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Social Welfare Update: Person subject to immigration control cannot claim Carer’s Allowance as a family member of a British national who has not exercised freedom of movement rights

Friday 30 April 2021

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The Facts

The claimant was a Pakistani national with leave to remain in the UK subject to a condition of no recourse to public funds. Her husband was a British citizen, as was their son.  She claimed Carer's Allowance but this was refused in December 2017 on grounds that she failed to satisfy the residence and presence conditions as she was a person subject to immigration control under section 115(9) Immigration and Asylum Act 1999 (the 1999 Act).  A First-tier Tribunal allowed her appeal, ruling that section 115 was disapplied by regulation 2 Social Security (Immigration and Asylum) Consequential Amendments Regulations 2000 (the 2000 Regulations) as she came under the exemption in paragraph 1,Part II of the Schedule to the 2000 Regulations, being “a member of a family of a national of a State contracting party to the Agreement on the European Economic Area at Oporto on 2nd May 1992”.

The First-tier Tribunal concluded: (i) the UK was a contracting party to the Oporto Agreement; (ii) the claimant was the spouse of a British citizen and mother of another; and (iii) the Schedule to the 2000 Regulations contained no requirement that the claimant’s spouse or child must have exercised Treaty rights in another Member State before she could rely on it. The Secretary of State appealed to the Upper Tribunal.
 

The Judgment

UT Judge Ward noted that there was conflicting case law on the issue.  CDLA/708/2007 found the provision had to be interpreted to mean the family members of people who have exercised their right of freedom of movement under EU law.  JFP v Department for Social Development (DLA) [2012] NICom 267 reached a different view on materially identical Northern Ireland legislation.  It held that the provision includes a family member of a British national as the United Kingdom is a contracting party to the EEA agreement.  In MS v SSWP (DLA) [2016] UKUT 42 (AAC) Judge Hemingway preferred the reasoning in CDLA/708/2007, but his comments are obiter.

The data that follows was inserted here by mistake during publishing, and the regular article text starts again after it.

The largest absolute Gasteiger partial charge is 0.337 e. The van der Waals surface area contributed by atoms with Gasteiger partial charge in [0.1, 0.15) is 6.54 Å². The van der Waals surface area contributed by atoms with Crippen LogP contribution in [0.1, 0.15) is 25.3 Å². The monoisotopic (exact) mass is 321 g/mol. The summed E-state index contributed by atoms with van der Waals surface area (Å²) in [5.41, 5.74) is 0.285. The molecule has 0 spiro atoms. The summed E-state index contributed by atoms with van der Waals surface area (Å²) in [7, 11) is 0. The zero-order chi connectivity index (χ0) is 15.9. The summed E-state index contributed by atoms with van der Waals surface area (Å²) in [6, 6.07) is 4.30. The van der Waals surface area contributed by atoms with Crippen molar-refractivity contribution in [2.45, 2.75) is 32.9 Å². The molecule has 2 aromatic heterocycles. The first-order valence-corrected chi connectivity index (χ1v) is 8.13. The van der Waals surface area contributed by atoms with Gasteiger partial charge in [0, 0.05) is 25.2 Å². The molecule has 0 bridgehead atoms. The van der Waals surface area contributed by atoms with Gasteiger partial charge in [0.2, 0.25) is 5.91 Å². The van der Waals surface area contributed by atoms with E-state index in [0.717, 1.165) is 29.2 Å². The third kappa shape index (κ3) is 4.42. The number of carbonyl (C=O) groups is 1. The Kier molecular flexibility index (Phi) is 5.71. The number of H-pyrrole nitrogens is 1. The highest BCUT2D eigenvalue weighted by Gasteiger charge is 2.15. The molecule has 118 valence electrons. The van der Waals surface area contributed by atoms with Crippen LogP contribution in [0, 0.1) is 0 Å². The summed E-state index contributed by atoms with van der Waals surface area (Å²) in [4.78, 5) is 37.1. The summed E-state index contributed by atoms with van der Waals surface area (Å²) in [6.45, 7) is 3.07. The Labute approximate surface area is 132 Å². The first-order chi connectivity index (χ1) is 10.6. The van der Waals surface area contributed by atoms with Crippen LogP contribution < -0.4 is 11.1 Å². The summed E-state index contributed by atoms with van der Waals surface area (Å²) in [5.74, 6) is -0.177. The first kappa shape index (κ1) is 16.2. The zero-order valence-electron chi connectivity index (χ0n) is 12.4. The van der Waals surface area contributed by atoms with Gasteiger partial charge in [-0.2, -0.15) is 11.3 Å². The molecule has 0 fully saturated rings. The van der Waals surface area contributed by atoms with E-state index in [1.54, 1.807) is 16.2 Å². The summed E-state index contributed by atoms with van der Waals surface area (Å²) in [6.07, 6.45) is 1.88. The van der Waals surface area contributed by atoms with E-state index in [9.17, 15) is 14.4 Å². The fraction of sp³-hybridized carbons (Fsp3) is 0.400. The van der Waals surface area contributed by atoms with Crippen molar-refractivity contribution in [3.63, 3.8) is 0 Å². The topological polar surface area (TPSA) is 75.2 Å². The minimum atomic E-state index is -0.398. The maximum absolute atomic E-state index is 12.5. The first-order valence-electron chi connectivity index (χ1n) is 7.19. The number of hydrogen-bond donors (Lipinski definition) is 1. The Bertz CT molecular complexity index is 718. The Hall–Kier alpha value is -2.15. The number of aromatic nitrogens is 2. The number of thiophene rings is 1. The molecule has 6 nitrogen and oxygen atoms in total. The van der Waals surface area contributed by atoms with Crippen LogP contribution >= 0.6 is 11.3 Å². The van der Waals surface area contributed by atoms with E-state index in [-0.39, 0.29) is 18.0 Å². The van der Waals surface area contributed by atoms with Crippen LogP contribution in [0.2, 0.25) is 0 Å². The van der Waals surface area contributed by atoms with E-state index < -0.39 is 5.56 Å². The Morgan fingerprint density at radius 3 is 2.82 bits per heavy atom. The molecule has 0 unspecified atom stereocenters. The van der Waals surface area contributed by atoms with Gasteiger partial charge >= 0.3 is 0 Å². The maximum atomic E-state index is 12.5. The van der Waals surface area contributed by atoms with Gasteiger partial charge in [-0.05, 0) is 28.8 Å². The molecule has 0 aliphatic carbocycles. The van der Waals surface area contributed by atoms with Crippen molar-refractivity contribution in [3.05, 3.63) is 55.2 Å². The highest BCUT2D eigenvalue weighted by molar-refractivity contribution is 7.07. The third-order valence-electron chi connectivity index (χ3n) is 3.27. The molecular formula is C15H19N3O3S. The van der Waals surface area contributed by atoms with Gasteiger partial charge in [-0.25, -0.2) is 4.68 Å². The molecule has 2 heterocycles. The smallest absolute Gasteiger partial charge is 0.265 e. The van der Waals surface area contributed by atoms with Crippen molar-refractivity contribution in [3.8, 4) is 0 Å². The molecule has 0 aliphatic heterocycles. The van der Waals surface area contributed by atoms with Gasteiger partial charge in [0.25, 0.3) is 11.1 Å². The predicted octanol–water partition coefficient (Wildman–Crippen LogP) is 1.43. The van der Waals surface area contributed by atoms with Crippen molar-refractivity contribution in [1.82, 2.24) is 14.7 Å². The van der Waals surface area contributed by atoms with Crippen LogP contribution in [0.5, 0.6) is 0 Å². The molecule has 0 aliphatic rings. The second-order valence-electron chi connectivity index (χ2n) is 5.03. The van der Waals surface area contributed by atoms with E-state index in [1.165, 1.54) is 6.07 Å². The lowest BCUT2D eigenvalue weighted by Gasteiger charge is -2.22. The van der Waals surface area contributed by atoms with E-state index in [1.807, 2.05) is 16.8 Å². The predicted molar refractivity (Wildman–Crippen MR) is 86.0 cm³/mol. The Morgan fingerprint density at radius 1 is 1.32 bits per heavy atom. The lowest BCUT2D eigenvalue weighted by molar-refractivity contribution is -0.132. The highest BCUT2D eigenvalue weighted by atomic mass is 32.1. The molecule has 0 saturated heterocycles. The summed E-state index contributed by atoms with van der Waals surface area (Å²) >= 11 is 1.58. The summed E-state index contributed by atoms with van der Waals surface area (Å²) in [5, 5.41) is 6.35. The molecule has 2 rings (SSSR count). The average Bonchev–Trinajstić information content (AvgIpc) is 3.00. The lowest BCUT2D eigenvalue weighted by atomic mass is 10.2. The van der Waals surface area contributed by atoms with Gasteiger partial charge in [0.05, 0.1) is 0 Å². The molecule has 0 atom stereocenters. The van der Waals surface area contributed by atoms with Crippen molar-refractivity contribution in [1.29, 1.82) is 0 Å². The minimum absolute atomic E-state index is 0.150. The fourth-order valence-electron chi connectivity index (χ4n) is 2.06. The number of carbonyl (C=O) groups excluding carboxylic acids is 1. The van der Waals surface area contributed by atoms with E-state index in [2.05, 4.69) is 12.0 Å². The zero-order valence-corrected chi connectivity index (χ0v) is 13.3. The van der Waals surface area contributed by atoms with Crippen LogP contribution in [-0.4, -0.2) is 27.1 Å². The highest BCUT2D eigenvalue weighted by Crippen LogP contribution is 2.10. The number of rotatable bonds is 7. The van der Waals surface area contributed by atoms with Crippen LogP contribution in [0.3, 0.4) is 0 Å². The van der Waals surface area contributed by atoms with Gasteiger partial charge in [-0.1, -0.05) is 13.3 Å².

Judge Ward held that as the 2000 regulations are 'consequential amendments' it was necessary to consider the earlier legal position.  He drew attention to the following factors:

  • The European Economic Area Act 1993 (which gave effect to the Oporto Agreement by extending existing domestic legislation implementing EU law to the EEA as a whole).
  • The Immigration (European Economic Area) Order 1994 (the 1994 Order) which implemented the EC Council Directives.  The 1994 Order defined an EEA national as “a national of a State which is a contracting party to the European Economic Area Agreement other than the United Kingdom”.  Art.4 provided that nationals of EEA states were entitled to reside in the UK without leave to remain under the Immigration Act 1971 for so long as they remained a “qualified person”.  A family member of an EEA national was similarly entitled for as long as they remained the family member of a qualified person. Once they ceased to be a “qualified person” or the family member of a qualified person, they were to be treated as a person requiring leave to enter or remain under the 1971 Act (art.20). 
  • Under section 7 of the Immigration Act 1988, EEA nationals did not require leave to enter or remain in the UK if they were entitled to do so by virtue of an enforceable Community law right.
  • Prior to 5 February 1996, the residence and presence conditions to Carer’s Allowance did not contain any stipulation relating to a person’s right to reside or remain in Great Britain.  That changed as a result of the Social Security (Persons from Abroad) Miscellaneous Amendments Regulations 1996/30 (‘the 1996 Regulations’) when it became an additional requirement that a claimant’s right to reside or remain in Great Britain was not subject to any limitation or condition.